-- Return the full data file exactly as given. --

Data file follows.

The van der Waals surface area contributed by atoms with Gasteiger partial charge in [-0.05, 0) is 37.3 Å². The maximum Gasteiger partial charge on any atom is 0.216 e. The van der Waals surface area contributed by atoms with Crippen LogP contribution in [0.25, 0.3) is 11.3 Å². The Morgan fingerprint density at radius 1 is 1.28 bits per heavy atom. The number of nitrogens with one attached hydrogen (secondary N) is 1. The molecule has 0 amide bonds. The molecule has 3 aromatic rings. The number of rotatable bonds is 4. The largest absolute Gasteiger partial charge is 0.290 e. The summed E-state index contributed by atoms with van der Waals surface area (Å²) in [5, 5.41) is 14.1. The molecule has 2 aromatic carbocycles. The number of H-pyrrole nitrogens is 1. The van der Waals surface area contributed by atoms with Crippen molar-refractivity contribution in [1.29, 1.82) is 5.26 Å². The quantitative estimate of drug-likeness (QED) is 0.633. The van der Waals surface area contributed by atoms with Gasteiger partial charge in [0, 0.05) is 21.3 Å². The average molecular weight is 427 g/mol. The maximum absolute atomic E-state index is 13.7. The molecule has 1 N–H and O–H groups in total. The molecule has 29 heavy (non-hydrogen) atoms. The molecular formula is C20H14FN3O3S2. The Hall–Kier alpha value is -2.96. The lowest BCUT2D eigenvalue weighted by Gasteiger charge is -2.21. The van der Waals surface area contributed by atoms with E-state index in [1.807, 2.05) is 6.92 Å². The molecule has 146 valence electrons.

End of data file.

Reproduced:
The van der Waals surface area contributed by atoms with Gasteiger partial charge in [-0.05, 0) is 37.3 Å². The maximum Gasteiger partial charge on any atom is 0.216 e. The van der Waals surface area contributed by atoms with Crippen LogP contribution in [0.25, 0.3) is 11.3 Å². The Morgan fingerprint density at radius 1 is 1.28 bits per heavy atom. The number of nitrogens with one attached hydrogen (secondary N) is 1. The molecule has 0 amide bonds. The molecule has 3 aromatic rings. The number of rotatable bonds is 4. The largest absolute Gasteiger partial charge is 0.290 e. The summed E-state index contributed by atoms with van der Waals surface area (Å²) in [5, 5.41) is 14.1. The molecule has 2 aromatic carbocycles. The number of H-pyrrole nitrogens is 1. The van der Waals surface area contributed by atoms with Crippen molar-refractivity contribution in [1.29, 1.82) is 5.26 Å². The quantitative estimate of drug-likeness (QED) is 0.633. The van der Waals surface area contributed by atoms with Gasteiger partial charge in [0, 0.05) is 21.3 Å². The average molecular weight is 427 g/mol. The maximum absolute atomic E-state index is 13.7. The molecule has 1 N–H and O–H groups in total. The molecule has 29 heavy (non-hydrogen) atoms. The molecular formula is C20H14FN3O3S2. The Hall–Kier alpha value is -2.96. The lowest BCUT2D eigenvalue weighted by Gasteiger charge is -2.21. The van der Waals surface area contributed by atoms with E-state index in [1.807, 2.05) is 6.92 Å². The molecule has 146 valence electrons.